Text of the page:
At baseline, 23% of the overall cohort was on a PPI. These patients were older and more often initially diagnosed with NSTEMI and more commonly had previous CABG and peptic ulcer disease. They were also more likely to be treated with ACE inhibitors/angiotensin receptor blockers, statins, and low-dose aspirin and to have undergone angiography prior to randomization.

In unadjusted outcomes, patients treated with clopidogrel plus a PPI had higher rates of the primary endpoint and MI than those who received clopidogrel without a PPI or prasugrel with or without a PPI (log rank P < .001 for both). No differences were seen for cardiovascular death or stroke (log rank P = .3 and log rank P = .39). There was an interaction between PPI use and randomized treatment for the primary endpoint (P for interaction = .02), which was driven by the advantage of the prasugrel groups over the clopidogrel groups over follow-up (P for interaction = .004).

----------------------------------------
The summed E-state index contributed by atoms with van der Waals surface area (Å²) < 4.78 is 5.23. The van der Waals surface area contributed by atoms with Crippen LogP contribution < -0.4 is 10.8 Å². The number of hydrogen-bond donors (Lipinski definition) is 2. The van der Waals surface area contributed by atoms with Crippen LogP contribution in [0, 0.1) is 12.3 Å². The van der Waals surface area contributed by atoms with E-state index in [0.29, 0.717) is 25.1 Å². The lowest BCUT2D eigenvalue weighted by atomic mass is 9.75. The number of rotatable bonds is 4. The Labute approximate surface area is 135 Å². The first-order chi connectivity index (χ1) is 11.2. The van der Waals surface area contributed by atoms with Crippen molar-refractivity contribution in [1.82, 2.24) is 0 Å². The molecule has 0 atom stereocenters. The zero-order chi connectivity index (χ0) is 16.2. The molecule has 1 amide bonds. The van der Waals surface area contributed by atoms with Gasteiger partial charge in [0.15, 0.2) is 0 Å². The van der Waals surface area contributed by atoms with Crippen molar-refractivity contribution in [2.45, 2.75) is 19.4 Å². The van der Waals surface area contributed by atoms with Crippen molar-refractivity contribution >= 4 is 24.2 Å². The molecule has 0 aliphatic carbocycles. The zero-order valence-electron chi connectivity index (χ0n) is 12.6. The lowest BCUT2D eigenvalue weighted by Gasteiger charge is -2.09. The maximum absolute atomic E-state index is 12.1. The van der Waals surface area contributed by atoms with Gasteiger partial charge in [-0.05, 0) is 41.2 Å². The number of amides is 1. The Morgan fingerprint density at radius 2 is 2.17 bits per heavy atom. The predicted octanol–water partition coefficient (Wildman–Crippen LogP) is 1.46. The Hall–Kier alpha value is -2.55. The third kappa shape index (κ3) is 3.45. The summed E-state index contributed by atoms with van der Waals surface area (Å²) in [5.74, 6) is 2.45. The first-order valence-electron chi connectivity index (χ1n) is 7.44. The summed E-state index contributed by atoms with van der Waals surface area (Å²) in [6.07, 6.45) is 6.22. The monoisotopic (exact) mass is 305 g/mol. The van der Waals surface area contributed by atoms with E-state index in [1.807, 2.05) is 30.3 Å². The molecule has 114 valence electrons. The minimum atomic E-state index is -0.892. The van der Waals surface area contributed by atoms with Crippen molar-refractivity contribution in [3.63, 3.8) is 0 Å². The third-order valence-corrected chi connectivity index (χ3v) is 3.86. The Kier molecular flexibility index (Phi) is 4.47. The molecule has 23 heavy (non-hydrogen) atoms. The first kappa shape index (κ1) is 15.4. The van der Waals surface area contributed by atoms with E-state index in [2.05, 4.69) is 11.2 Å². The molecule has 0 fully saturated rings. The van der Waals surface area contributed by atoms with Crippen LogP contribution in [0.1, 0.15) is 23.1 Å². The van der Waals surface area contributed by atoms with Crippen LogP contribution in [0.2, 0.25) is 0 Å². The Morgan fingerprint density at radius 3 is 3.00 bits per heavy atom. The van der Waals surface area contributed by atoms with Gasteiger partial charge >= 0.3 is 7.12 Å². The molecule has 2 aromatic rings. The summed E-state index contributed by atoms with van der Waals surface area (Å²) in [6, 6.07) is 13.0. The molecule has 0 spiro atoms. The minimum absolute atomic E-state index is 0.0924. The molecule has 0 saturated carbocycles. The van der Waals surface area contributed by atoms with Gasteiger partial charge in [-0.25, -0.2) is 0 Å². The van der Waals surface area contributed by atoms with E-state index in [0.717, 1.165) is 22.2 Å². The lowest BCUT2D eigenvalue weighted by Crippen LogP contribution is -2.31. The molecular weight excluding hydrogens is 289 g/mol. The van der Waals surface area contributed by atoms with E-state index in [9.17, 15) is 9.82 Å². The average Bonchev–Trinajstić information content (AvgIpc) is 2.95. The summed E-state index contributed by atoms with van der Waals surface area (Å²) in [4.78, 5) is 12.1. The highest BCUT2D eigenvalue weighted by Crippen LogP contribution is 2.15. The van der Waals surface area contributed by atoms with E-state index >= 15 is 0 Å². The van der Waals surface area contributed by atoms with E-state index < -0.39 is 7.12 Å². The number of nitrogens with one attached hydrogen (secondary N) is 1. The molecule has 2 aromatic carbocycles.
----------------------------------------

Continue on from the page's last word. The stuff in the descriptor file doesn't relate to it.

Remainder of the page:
After adjustment, the influence of baseline PPI use was seen only in a lowered risk for MI (HR 0.61; 95% CI 0.42-0.88) with prasugrel vs clopidogrel but not the other endpoints (P = .01 for interaction). This pattern was seen only for omeprazole and pantoprazole.

Over 30 months, there were 81 adjudicated TIMI major or minor GI bleeding events (1.54%) that originated in the GI tract, with no difference in incidence between patients who did or did not use PPIs. Additionally, no treatment group had a higher rate of such bleeding (log-rank P = .08).

GI bleeding did predict subsequent PPI use (P < .001) but not MI (P = .61). TIMI major/minor GI bleeding did not modify the adjusted interaction between PPI use and prasugrel vs clopidogrel treatment with regard to MI risk (P for interaction = .04).